A recent downturn in my health has brought me into very close contact with the CAJA system, and more accurately, the system in Hospital Calderon Guardia, the second largest CAJA hospital in Costa Rica.
There are two types of health care here, public (the CAJA) and private. If you are here in country with your (legal) residency, you may join CAJA for almost nothing. Very cheap insurance indeed. The private system is far more expensive but costs can be covered by buying any number of international insurance poiicies or by using your friendly, local monopoly, the INS.
So what do Tiger Woods and a lab worker in CAJA have in common?
Pharmacies in Costa Rica are quite different than those you find in North America. A regente or pharmacist runs each pharmacy. Most, if not all, also have their doctorate. They can provide a lot of help in choosing medicines and providing good advice.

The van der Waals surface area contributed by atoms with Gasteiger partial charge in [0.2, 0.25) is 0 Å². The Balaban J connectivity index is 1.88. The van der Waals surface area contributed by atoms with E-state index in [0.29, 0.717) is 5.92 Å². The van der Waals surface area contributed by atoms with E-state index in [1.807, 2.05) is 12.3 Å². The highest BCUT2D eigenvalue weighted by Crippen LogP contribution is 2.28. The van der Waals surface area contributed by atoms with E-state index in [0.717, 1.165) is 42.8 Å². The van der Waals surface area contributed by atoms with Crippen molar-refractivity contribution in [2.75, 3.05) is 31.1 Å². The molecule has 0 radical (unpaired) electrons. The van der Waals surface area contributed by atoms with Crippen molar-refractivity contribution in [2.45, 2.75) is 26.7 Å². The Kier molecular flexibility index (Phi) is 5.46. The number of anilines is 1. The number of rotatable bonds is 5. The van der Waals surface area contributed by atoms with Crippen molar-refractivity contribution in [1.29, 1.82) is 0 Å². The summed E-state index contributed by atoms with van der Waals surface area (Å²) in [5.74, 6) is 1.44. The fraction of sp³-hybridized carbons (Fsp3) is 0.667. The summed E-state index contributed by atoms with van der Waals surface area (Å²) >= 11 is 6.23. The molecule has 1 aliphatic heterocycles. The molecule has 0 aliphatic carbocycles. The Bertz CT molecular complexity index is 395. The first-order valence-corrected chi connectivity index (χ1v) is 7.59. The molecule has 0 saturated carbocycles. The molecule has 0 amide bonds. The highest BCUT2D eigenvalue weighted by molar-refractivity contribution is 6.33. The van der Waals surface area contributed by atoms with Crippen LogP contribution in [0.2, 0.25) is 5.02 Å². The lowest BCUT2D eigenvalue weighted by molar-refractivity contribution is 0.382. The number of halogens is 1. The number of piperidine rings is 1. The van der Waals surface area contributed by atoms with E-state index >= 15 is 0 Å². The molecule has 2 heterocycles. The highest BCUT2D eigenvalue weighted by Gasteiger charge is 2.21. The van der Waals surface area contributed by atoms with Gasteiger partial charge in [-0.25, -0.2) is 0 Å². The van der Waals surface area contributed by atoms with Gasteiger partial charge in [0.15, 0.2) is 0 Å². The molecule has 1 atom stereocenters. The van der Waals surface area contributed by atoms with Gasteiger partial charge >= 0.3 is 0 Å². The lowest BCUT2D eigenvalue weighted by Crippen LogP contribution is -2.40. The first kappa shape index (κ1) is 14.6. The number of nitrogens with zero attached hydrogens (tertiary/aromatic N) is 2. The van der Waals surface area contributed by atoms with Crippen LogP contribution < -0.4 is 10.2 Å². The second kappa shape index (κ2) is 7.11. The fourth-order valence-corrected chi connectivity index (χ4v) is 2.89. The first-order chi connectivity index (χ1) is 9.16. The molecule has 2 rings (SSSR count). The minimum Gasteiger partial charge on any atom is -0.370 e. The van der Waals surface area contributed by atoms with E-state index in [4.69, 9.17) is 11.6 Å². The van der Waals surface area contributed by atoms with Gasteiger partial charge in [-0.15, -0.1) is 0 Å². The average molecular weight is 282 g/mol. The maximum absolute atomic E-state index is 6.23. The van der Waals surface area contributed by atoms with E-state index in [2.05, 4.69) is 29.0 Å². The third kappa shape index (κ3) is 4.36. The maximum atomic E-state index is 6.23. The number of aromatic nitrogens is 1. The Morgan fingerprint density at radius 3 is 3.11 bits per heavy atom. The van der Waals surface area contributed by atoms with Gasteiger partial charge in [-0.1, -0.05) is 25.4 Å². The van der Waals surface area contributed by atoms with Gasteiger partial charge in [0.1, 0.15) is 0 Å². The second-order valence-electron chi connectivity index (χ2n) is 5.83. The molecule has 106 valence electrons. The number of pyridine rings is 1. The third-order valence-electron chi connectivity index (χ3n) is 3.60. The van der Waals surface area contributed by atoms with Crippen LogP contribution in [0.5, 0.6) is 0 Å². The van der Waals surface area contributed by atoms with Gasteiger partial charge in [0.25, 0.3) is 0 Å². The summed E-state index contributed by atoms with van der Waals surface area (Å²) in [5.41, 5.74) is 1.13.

The services are quite different. You can get an injection or you can buy a pill. Yeah… one pill… or 6… or 11. Many people here cannot afford a whole bottle, so they can buy just what they need for 1 or 2 days, then return to buy more if needed.
One of the good… or bad… things about a Costa Rican drugstore (aka droguería but far more common in Costa Rica, farmacia) is that you can also buy just about any prescription drug you want without a prescription.
While this seems like a great deal, and maybe it is, when a person makes the decision to self-medicate, to buy a prescription drug without a physician’s advice, the burden of making the correct decision is removed from the hands of the doctor and placed squarely in the hands of the person buying that prescription.